In the polarizing Star Wars: Episode I – The Phantom Menace, Yoda is assessing whether a young Anakin Skywalker should be trained as a Jedi and concludes “Fear leads to anger. Anger leads to hate. Hate leads to suffering. I sense much fear in you”. There have been many Yankee killers over the years. In my lifetime, some of them came in small sizes such as Chone Figgins of the Los Angeles Angels of Anaheim. Others are Hall of Fame sluggers like Mike Piazza of the New York Mets or Ken Griffey Jr. of the Seattle Mariners. In the 1990s, the Mariners seemed to have a lineup of Yankee killers. Borderline Hall of Famer and arguably the greatest right handed Designated Hitter of All-Time, Edgar Martinez, may have killed the Yankees even more than Griffey. He was one of the few hitters that owned Mariano Rivera. Nevertheless, nobody pummeled the Yankees more than David Ortiz. As a Yankees fan, no opposing hitter scared me more than Big Papi. Against the Yankees in 242 regular season games, he has batted .303 with a .394 OBP, .962 OPS, 53 homeruns, and 171 RBIs. Beyond the ridiculous numbers, he seemed to get a big hit or launch a mammoth homerun in every big spot against the Yankees. As a Yankees fan, it was also frustrating that no Yankee pitcher ever found the courage to brush him off the plate at any point in his career with the Red Sox. They just allowed him to hover over the plate and bully them. I was petrified of the damage he would do to my team. That fear fed my anger and frustration over the Yankees’ failures to get him out. For this reason, I hate Ortiz. He has been the cause of a lot of suffering for me and all Yankee fans. Of course, baseball is just a game. Hate is relative. Although I hate him as a player who has tormented my team, I have the utmost respect for his accomplishments and performance on the field.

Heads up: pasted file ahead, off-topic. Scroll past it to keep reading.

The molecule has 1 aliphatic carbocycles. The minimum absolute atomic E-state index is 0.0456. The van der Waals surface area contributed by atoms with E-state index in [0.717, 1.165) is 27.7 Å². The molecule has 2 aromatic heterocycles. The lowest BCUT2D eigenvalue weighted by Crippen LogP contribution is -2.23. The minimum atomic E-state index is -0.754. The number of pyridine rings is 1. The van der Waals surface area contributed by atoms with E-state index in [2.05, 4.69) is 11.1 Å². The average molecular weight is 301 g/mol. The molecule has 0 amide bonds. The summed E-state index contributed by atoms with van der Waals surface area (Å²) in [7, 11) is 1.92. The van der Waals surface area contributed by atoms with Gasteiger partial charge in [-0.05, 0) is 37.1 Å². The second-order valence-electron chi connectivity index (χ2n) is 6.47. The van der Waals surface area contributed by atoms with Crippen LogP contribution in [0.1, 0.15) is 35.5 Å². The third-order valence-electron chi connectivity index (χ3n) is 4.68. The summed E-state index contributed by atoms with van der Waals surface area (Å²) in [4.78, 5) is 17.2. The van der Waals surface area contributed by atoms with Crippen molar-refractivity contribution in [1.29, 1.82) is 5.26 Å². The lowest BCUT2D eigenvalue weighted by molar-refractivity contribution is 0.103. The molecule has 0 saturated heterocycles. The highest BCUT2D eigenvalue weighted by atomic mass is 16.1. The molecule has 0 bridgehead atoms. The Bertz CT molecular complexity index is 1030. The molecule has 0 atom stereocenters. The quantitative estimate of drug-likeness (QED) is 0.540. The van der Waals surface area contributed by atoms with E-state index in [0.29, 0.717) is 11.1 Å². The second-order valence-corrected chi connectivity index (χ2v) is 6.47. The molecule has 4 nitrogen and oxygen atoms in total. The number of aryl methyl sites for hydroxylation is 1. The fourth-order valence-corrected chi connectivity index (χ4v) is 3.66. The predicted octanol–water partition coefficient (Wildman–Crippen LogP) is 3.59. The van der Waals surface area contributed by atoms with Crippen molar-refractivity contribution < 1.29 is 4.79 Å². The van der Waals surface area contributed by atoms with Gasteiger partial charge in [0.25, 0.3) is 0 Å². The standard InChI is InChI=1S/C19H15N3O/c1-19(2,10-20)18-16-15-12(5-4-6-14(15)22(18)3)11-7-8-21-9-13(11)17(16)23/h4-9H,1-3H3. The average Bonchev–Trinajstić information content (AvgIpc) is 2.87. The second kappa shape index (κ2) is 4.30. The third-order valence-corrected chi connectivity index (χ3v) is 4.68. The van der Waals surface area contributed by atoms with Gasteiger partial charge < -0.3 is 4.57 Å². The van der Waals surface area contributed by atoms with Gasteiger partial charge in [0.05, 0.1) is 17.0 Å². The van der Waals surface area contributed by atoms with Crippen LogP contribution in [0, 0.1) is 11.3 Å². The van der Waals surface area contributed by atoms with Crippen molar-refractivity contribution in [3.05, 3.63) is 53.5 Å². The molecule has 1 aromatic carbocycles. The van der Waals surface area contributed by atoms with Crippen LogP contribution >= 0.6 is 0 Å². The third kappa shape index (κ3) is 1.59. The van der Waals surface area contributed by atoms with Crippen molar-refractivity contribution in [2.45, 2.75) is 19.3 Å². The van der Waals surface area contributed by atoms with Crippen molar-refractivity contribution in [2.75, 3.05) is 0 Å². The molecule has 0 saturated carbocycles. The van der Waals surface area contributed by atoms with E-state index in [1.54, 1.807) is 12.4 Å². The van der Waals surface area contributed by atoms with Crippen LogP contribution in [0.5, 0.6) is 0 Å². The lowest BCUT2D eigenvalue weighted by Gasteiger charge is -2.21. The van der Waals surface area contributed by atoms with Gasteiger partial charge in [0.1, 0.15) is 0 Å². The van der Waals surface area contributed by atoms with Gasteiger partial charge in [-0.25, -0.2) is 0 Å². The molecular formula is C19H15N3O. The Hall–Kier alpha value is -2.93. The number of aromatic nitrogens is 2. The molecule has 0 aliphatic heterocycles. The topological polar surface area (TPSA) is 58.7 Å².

David Ortiz will go down as one of the greatest clutch hitters of All-Time, the greatest Designated Hitter of All-Time, and a savior in Boston. The Red Sox and Yankees arguably have the greatest and fiercest rivalry in all of sports. For 86 years, the Yankees dominated and beat the Red Sox like a drum. The Red Sox had not won a World Series since 1918 and lost in epic, supernatural ways (e.g. 1986 World Series against the Mets). Red Sox Nation was convinced that their franchise was cursed. Then, 2004 happened. In the 2003 ALCS, the two teams battled in an epic 7 game series. In classic, pre-2004 Red Sox fashion, they blew a late lead in the 7th game that was ended by an Aaron Boone walk-off homerun. When the Yankees jumped to a 3-0 series lead after thumping the Red Sox 19-8 in Game 3, it seemed like the Red Sox would continue to lose forever. Unfortunately, history was altered in that series. No baseball team had ever comeback from a 3-0 series deficit to win a playoff series. No baseball team has accomplished the feat since. Without a doubt, it was the biggest loss in the history of the New York Yankees. As a fan, I was completely devastated. I have some vivid memories of that historic comeback by the Red Sox. When the greatest closer of All-Time, Mariano Rivera, came in during the 9th inning of Game 4 to close out the series; I remember seeing a young boy in the stands completely crushed in the stands. I recall thinking “Sorry kid. This is the way life is”. In that inning, Rivera uncharacteristically walked Kevin Millar. As we know, Dave Roberts pinch ran, stole second base, and scored to tie the game. Roberts’s stolen base is probably the most iconic moment from that series. The Red Sox were an unstoppable buzz saw afterwards. Curt Schilling’s bloody [possibly ketchup] sock game in Game 6 is second. For me, all the other traumatic, lasting memories from that series were authored by David Ortiz. In extra innings in Game 4, he hit the walk-off homerun to send the series to a Game 5. Down 4-2 in the 8th inning in Game 5, he led off the inning with a homerun to cut the lead to 1 and the Red Sox would tie the game later in the inning. In the 14th inning of that game, he came through again with a walk-off single. In the first inning of Game 7, the Yankees threw out Johnny Damon at the plate after a Manny Ramirez single. Whatever hope the Yankees and their fans had of winning the game and preventing the biggest collapse in baseball postseason history was quickly dashed by Ortiz. He immediately parked the first pitch into the right field stands to give the Red Sox a 2-0 lead in a game they won in a route. Naturally, he was voted the MVP of the series. Without a doubt, his performance in that series is the defining moment in his career. He became a folk hero in Boston.